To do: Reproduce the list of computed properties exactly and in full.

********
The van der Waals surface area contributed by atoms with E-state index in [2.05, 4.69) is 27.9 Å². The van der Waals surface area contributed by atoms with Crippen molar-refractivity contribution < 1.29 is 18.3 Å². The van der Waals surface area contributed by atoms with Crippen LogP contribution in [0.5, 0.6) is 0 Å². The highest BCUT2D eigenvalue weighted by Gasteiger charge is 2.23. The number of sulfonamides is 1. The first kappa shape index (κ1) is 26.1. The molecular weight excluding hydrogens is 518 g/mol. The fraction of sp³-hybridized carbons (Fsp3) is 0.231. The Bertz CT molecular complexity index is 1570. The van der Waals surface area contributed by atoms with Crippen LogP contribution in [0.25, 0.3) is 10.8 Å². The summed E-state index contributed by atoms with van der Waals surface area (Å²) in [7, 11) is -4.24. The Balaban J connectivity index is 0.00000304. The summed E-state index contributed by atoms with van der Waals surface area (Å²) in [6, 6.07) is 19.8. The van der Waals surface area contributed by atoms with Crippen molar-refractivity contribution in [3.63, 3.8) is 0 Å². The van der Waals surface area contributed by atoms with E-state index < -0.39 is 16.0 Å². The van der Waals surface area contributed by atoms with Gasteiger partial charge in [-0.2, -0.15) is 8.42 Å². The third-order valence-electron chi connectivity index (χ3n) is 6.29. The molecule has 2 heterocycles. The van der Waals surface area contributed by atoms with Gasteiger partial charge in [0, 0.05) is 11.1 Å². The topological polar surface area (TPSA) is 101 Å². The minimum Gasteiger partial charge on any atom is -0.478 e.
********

The van der Waals surface area contributed by atoms with E-state index in [2.05, 4.69) is 27.9 Å². The van der Waals surface area contributed by atoms with Crippen molar-refractivity contribution < 1.29 is 18.3 Å². The van der Waals surface area contributed by atoms with Crippen LogP contribution in [0.5, 0.6) is 0 Å². The highest BCUT2D eigenvalue weighted by Gasteiger charge is 2.23. The number of sulfonamides is 1. The first kappa shape index (κ1) is 26.1. The molecular weight excluding hydrogens is 518 g/mol. The fraction of sp³-hybridized carbons (Fsp3) is 0.231. The Bertz CT molecular complexity index is 1570. The van der Waals surface area contributed by atoms with Crippen LogP contribution in [0.25, 0.3) is 10.8 Å². The summed E-state index contributed by atoms with van der Waals surface area (Å²) in [7, 11) is -4.24. The Balaban J connectivity index is 0.00000304. The summed E-state index contributed by atoms with van der Waals surface area (Å²) in [6, 6.07) is 19.8. The van der Waals surface area contributed by atoms with Crippen molar-refractivity contribution in [3.63, 3.8) is 0 Å². The van der Waals surface area contributed by atoms with E-state index < -0.39 is 16.0 Å². The van der Waals surface area contributed by atoms with Gasteiger partial charge in [-0.2, -0.15) is 8.42 Å². The third-order valence-electron chi connectivity index (χ3n) is 6.29. The molecule has 2 heterocycles. The van der Waals surface area contributed by atoms with Gasteiger partial charge in [0, 0.05) is 11.1 Å². The topological polar surface area (TPSA) is 101 Å². The minimum Gasteiger partial charge on any atom is -0.478 e.